Investments with a mission for the public

Reading Time: 6 minutes
Tan Sri Hamad Kama Piah Che Othman, President and Group Chief Executive of Permodalan Nasional Berhad (PNB)

Permodalan Nasional Berhad (PNB) is Malaysia’s biggest unit trust management company, but it is not just that. The focus of the company lies on the Bumiputera community, and its objective is to increase the wealth of the Malay and the indigenous people by providing them with bespoke trust schemes and unit trust funds and encouraging them to invest into their own prospering economy and promising foreign assets. Inside Investor caught up with Tan Sri Hamad Kama Piah Che Othman, PNB’s President & Group Chief Executive, to learn more about the company’s objectives and milestones.

The sheer size of PNB’s assets is nothing but impressive and could easily make other global fund companies jealous. At the end of December 2011, PNB’s assets under management stood at a little over RM200 billion, which is equivalent to about $66 billion. 70 per cent of the money originates from investments made by the Malaysian public into the company’s unit trust funds, while the rest belongs to the proprietary fund of PNB.

“We have gone a long way from the early days when our first unit trust was launched in 1981, where we managed to amass RM540 million from the public,” said Tan Sri Hamad.

“In fact, when I became CEO in 1998, our assets under management were about RM40 billion. So in the last 13 years alone, our assets have grown fivefold to where we are today.”

Prior to the establishment of PNB, efforts to increase Bumiputera ownership in the corporate sector were not sufficient as shares allocated to individuals were seldom retained. Research indicated that when Bumiputera shareholders sold their shares, the proceeds were mostly not reinvested.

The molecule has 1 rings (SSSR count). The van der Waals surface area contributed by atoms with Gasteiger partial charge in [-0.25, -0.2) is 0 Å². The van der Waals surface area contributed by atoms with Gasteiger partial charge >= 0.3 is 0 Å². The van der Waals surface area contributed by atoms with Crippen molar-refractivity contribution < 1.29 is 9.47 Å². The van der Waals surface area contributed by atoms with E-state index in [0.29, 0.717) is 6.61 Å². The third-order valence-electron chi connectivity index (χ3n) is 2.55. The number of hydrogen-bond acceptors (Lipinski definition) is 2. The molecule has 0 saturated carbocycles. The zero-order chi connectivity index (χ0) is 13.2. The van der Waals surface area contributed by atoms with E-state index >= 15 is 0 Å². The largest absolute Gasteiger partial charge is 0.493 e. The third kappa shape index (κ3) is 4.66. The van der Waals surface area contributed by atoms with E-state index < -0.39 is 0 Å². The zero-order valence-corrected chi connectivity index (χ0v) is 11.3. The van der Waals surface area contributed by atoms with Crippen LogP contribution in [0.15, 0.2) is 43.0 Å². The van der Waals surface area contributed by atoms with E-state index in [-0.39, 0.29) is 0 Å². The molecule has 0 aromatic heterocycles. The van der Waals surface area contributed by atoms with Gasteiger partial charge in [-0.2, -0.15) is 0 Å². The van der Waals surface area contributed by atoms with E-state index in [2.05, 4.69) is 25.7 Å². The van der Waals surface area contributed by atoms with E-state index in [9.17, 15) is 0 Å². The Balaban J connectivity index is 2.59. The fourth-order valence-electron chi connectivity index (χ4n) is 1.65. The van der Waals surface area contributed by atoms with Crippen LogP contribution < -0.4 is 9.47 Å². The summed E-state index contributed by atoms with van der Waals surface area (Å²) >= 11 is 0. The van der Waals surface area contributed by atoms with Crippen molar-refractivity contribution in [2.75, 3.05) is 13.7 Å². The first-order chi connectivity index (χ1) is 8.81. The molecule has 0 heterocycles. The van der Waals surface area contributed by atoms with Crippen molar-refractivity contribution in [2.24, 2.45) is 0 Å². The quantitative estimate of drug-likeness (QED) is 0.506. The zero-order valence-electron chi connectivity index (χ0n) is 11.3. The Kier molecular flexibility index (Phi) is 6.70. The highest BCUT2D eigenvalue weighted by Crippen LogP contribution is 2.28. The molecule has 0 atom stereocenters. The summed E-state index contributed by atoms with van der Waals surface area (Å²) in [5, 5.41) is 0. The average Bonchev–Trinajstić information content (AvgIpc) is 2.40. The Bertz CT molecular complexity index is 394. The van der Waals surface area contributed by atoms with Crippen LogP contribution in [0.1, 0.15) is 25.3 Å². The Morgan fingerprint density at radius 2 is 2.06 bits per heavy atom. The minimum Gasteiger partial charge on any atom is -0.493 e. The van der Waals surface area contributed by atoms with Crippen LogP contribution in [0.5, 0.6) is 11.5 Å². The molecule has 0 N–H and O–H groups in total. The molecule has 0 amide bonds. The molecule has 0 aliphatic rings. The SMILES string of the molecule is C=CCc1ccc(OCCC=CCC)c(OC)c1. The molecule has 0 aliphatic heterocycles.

This changed with PNB. Substantial shares were acquired in major Malaysian corporations from funds originally provided by the government. They were transferred to a trust fund and sold to the Bumiputera in the form of smaller units. Through this investment model, PNB ensured that these shares were retained, resulting in the cultivation of widespread savings habits, and development of entrepreneurship and investment skills of Bumiputera.

Today, the company offers a diversified portfolio that includes unit trusts, institution property trust, property management, and asset management.

However, the journey has not always been easy, said Tan Sri Hamad.

Crises on the way

“We also faced a few of the most severe crises along the way – for example the Asian financial crisis, the subprime crisis, and subsequently the global financial crisis. We have seen many long-standing institutions crumbling due to the severity of some of these crises such as Lehman Brothers, Merril Lynch, Bear Stearns, and Citigroup, and so we are indeed very thankful that PNB has managed to survive these difficult times and we still manage to garner the support and trust of our unitholders.”

Traditionally, PNB’s assets have been invested mostly in equities. Over the years, the company has continuously restructured its portfolio to reduce dependency on a particular asset class and to withstand any setbacks in the equity market.

“We are now intensifying our focus on international properties. Since 2011, we have acquired a few international properties, namely Santos Place in Brisbane as well as Milton & Shire House, One Exchange Square, and 90 High Holborn in London. These acquisitions are part of our broader strategy in expanding PNB’s exposure in the property sector,” Tan Sri Hamad said.

Another current major project is the construction of an iconic 100-storey mixed development comprising offices, retail space, hotel, and apartments in Kuala Lumpur.

Aside from this, PNB is also expanding its international business operations. After having set up branches in Singapore, Tokyo, and London, there will be another presence New York soon, Tan Sri Hamad revealed.

Money sources

The funds for new acquisitions are mainly sourced from the public subscription of PNB’s unit trust products.

“Last year alone, we managed to obtain RM17 billion additional investment. And we also use our proprietary fund alongside bank borrowings to finance most of our projects and corporate exercises,” Tan Sri Hamad said.

PNB uses the Minggu Saham Amanah Malaysia (MSAM) initiative, which can be loosely translated as “Malaysian Unit Trust Week”, as a social effort to educate the public on investment and encourage them to actively participate in the country’s unit trust industry. MSAM aims to educate and enhance public understanding on investment, especially the relationship between risks and returns from investment. MSAM also aims at positioning unit trust as the main choice of investment instrument, in line with the objective of long-term investment for long-term strategy